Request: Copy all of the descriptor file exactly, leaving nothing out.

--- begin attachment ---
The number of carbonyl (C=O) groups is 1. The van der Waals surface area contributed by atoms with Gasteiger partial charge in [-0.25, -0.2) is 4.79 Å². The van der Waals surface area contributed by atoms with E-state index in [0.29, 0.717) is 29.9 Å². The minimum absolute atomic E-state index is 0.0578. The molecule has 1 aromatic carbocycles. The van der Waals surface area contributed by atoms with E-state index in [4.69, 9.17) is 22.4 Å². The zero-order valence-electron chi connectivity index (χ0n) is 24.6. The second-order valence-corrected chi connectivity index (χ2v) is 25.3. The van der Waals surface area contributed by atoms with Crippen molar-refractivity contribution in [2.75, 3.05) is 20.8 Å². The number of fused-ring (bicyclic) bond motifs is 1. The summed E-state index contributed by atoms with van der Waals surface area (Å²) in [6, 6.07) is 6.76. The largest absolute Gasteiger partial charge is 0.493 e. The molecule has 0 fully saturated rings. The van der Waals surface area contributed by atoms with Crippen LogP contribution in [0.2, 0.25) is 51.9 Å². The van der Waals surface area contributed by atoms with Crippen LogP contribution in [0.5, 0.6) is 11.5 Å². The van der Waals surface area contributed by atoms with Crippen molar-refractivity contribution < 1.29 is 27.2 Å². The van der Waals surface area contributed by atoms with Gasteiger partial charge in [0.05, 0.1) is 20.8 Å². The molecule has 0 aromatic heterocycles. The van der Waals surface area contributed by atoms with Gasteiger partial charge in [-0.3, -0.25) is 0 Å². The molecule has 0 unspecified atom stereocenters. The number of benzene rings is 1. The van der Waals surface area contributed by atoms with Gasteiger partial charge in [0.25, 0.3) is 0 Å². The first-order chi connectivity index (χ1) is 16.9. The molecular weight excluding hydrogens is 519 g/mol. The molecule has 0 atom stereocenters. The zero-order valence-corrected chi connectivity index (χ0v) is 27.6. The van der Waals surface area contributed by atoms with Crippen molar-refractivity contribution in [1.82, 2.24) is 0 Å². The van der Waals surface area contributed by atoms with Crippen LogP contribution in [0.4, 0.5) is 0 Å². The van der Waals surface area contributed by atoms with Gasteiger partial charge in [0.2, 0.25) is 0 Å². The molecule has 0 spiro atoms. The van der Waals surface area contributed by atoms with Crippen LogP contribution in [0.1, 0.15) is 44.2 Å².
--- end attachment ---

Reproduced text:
The number of carbonyl (C=O) groups is 1. The van der Waals surface area contributed by atoms with Gasteiger partial charge in [-0.25, -0.2) is 4.79 Å². The van der Waals surface area contributed by atoms with E-state index in [0.29, 0.717) is 29.9 Å². The minimum absolute atomic E-state index is 0.0578. The molecule has 1 aromatic carbocycles. The van der Waals surface area contributed by atoms with E-state index in [4.69, 9.17) is 22.4 Å². The zero-order valence-electron chi connectivity index (χ0n) is 24.6. The second-order valence-corrected chi connectivity index (χ2v) is 25.3. The van der Waals surface area contributed by atoms with Crippen molar-refractivity contribution in [2.75, 3.05) is 20.8 Å². The number of fused-ring (bicyclic) bond motifs is 1. The summed E-state index contributed by atoms with van der Waals surface area (Å²) in [6, 6.07) is 6.76. The largest absolute Gasteiger partial charge is 0.493 e. The molecule has 0 fully saturated rings. The van der Waals surface area contributed by atoms with Crippen LogP contribution in [0.2, 0.25) is 51.9 Å². The van der Waals surface area contributed by atoms with Crippen LogP contribution in [0.5, 0.6) is 11.5 Å². The van der Waals surface area contributed by atoms with Crippen molar-refractivity contribution < 1.29 is 27.2 Å². The van der Waals surface area contributed by atoms with Gasteiger partial charge in [0.05, 0.1) is 20.8 Å². The molecule has 0 aromatic heterocycles. The van der Waals surface area contributed by atoms with Gasteiger partial charge in [-0.3, -0.25) is 0 Å². The molecule has 0 unspecified atom stereocenters. The number of benzene rings is 1. The van der Waals surface area contributed by atoms with Gasteiger partial charge in [0.25, 0.3) is 0 Å². The first-order chi connectivity index (χ1) is 16.9. The molecular weight excluding hydrogens is 519 g/mol. The molecule has 0 atom stereocenters. The zero-order valence-corrected chi connectivity index (χ0v) is 27.6. The van der Waals surface area contributed by atoms with Crippen molar-refractivity contribution in [1.82, 2.24) is 0 Å². The van der Waals surface area contributed by atoms with Crippen LogP contribution in [0.4, 0.5) is 0 Å². The van der Waals surface area contributed by atoms with Gasteiger partial charge in [0.2, 0.25) is 0 Å². The molecule has 0 spiro atoms. The van der Waals surface area contributed by atoms with Crippen LogP contribution in [0.1, 0.15) is 44.2 Å².